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Industry Briefs

Early Warning About 12 seconds before the October 17 earthquake shook the San Francisco and Oakland region, 10 sensors placed along the Bay Area Rapid Transit’s subsurface rail lines warned of the imminent tragedy. Detecting the harmless “P waves” that arrived from the earthquake’s epicenter shortly before the more destructive “S waves,” the sensors triggered an alarm system that brought the trains to a crawl until they reached their next stations. The senso

The Scientist Staff

Early Warning

About 12 seconds before the October 17 earthquake shook the San Francisco and Oakland region, 10 sensors placed along the Bay Area Rapid Transit’s subsurface rail lines warned of the imminent tragedy. Detecting the harmless “P waves” that arrived from the earthquake’s epicenter shortly before the more destructive “S waves,” the sensors triggered an alarm system that brought the trains to a crawl until they reached their next stations. The sensors are part of a burgeoning earthquake detection industry, of which Earthquake Safety Systems Inc., of Van Nuys, Calif., is but a part. The company placed its BART sensors in the subway tunnels years ago; it has gone on to install sensors and automatic shutdown systems in schools, public auditoriums, and factories.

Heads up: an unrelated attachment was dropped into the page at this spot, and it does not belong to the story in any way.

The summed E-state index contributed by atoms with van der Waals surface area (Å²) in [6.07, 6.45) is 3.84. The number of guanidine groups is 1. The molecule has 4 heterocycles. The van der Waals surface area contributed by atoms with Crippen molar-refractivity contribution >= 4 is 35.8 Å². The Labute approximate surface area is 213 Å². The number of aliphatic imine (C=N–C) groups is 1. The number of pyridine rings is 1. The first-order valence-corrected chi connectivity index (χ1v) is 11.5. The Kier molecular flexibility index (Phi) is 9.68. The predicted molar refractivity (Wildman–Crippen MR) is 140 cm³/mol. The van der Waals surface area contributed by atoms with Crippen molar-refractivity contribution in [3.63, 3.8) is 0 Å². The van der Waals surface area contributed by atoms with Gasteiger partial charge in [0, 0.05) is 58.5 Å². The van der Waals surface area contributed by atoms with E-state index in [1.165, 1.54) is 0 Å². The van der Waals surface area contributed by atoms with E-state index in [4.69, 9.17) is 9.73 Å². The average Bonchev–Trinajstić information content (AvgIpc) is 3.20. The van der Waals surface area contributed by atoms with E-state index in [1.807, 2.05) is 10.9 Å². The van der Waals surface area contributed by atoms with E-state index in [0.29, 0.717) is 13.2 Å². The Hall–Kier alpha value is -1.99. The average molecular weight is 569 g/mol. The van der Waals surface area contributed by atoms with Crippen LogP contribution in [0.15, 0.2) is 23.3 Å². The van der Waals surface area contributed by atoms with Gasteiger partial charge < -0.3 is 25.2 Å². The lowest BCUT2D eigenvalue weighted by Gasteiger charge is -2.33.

According to Owen Widdicombe, the firm’s president, such “specific-site” instruments are more practical than trying to detect earthquakes as they happen on the fault lines. “Local...

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